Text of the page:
- Owen Grady

Juras..." /> Jurassic World is a treat for fans new and old - Sioux City Now

Movie Reviews Sioux City Now - Movie Review - Jurassic World

Published on June 19th, 2015 | by Nakia Tyler


Jurassic World is a treat for fans new and old

“You just went and made a new dinosaur? Probably not a good idea.”
– Owen Grady

Jurassic World

Director: Colin Trevorrow
Writers: Rick Jaffa, Amanda Silver, Colin Trevorrow, Derek Connolly, Michael Crichton
Stars: Chris Pratt, Bryce Dallas Howard, Ty Simpkins, Nick Robinson, Vincent D’Onofrio

IMDB Link: http://www.imdb.com/title/tt0369610/?ref_=ttfc_fc_tt

Let me start by saying that I absolutely loved Jurassic Park.

I saw it in the theatre when I was about 10-years-old, and it remains one of my all-time favorite films to this day. I can’t claim to be a fan of the franchise as a whole — I only vaguely remember watching the second and third films on late night TBS or something — but when I saw the teaser trailer for Jurassic World, I knew this sequel would be different. And I was ridiculously, counting-down-the-days excited.

This past weekend, the wait was finally over, and I got to sink my teeth into a delicious bite of Nostalgiasaurus Rex.

By far my favorite part of this new Jurassic film are all of the throwback moments to the old one. Some are really obvious, but several are much more subtle. I don’t want to give them away, because it’s so much fun to spot them on your own, but if you’re a fan of the original film, keep your eyes peeled for these “easter eggs.”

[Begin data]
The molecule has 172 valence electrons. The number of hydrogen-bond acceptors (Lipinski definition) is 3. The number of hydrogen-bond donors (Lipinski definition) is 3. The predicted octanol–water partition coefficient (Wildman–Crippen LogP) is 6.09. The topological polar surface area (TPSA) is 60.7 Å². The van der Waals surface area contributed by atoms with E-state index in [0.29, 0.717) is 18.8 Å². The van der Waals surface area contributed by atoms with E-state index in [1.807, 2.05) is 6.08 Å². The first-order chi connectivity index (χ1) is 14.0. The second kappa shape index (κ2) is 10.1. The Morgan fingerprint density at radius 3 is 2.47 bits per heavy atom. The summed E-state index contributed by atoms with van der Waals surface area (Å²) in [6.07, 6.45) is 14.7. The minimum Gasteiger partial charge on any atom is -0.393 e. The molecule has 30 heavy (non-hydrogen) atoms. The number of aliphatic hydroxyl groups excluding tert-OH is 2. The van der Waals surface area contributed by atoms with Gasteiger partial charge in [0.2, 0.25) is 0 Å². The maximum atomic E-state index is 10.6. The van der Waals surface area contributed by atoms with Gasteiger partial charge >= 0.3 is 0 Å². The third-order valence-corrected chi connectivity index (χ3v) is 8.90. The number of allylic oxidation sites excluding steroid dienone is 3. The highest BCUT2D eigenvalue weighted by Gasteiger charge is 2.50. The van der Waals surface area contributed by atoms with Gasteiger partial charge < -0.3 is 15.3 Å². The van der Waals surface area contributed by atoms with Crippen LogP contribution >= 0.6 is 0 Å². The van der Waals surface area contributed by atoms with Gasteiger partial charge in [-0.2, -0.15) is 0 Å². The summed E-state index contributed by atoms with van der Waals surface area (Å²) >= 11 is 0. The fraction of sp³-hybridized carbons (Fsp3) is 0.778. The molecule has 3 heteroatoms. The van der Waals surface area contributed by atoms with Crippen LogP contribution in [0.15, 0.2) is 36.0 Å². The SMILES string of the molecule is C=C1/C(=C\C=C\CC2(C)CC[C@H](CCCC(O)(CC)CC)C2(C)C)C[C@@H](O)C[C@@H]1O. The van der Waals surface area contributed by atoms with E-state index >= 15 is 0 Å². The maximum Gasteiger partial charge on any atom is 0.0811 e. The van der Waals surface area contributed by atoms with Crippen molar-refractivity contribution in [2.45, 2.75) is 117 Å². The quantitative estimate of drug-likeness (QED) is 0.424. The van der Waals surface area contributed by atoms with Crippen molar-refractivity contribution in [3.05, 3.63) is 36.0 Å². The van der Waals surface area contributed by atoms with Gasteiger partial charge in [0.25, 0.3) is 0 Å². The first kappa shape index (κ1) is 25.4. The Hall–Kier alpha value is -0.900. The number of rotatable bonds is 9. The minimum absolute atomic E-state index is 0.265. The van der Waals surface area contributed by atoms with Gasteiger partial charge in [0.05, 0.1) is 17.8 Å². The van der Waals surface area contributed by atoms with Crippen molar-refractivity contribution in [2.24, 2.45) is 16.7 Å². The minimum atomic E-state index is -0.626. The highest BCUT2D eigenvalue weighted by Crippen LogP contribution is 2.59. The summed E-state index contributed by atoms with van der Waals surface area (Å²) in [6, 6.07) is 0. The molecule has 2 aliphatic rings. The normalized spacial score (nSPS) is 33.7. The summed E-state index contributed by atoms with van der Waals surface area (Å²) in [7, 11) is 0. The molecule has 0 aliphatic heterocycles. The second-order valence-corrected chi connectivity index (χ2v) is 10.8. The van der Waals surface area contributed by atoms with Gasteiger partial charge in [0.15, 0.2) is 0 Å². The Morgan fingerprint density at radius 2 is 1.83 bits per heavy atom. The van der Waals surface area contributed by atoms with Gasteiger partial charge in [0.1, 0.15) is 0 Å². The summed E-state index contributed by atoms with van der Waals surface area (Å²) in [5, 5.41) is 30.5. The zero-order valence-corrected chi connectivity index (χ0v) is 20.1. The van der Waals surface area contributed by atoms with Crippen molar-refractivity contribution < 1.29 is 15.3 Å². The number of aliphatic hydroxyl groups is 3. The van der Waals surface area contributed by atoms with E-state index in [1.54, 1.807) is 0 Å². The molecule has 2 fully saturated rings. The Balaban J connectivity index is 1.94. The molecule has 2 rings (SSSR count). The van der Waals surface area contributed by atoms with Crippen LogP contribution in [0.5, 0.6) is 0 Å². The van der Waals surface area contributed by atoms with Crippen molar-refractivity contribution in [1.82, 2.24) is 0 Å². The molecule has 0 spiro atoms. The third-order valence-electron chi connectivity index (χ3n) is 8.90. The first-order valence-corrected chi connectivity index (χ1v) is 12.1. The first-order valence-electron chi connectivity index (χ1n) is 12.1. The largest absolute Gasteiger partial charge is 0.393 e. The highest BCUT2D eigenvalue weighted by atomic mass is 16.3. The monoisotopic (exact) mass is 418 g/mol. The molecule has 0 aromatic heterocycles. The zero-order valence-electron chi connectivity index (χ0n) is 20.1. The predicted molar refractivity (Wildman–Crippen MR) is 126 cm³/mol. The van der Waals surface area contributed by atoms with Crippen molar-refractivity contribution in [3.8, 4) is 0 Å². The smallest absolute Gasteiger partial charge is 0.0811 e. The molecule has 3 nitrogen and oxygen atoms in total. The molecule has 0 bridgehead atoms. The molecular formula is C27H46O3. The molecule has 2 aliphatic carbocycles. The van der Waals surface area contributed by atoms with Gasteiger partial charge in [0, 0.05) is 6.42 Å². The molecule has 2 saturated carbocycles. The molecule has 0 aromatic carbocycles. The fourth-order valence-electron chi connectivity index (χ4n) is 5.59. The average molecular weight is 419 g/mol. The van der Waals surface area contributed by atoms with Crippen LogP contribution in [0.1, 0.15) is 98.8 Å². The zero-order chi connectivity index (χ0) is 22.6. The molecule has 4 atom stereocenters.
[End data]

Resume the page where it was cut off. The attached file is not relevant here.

One of the saddest things about the original film, for me, was the dream-crushing realization that Jurassic Park, as John Hammond imagined it, would never actually exist. It got too out of control. It was too dangerous. It just wasn’t meant to be. Dinosaurs were amazing and terrifying creatures that were never meant to mingle with humans. No way would anyone dare to try something like that again, right?

Surprise! They actually did it. Some how, some way, they were able reorganize, reassemble, and relaunch the park. Not only that, it has presumably been incident-free for quite some time, judging from the lackadaisical approach the staff takes regarding safety and security. But, most importantly, Jurassic World, the park, is, for lack of a much better word: AMAZING.

That is just one of the things that makes Jurassic World, the film, so awesome. It gives us a chance to see what a dinosaur theme park might actually look like in a world where it was scientifically possible to make it happen…even if we all know that it’s a really, really bad idea.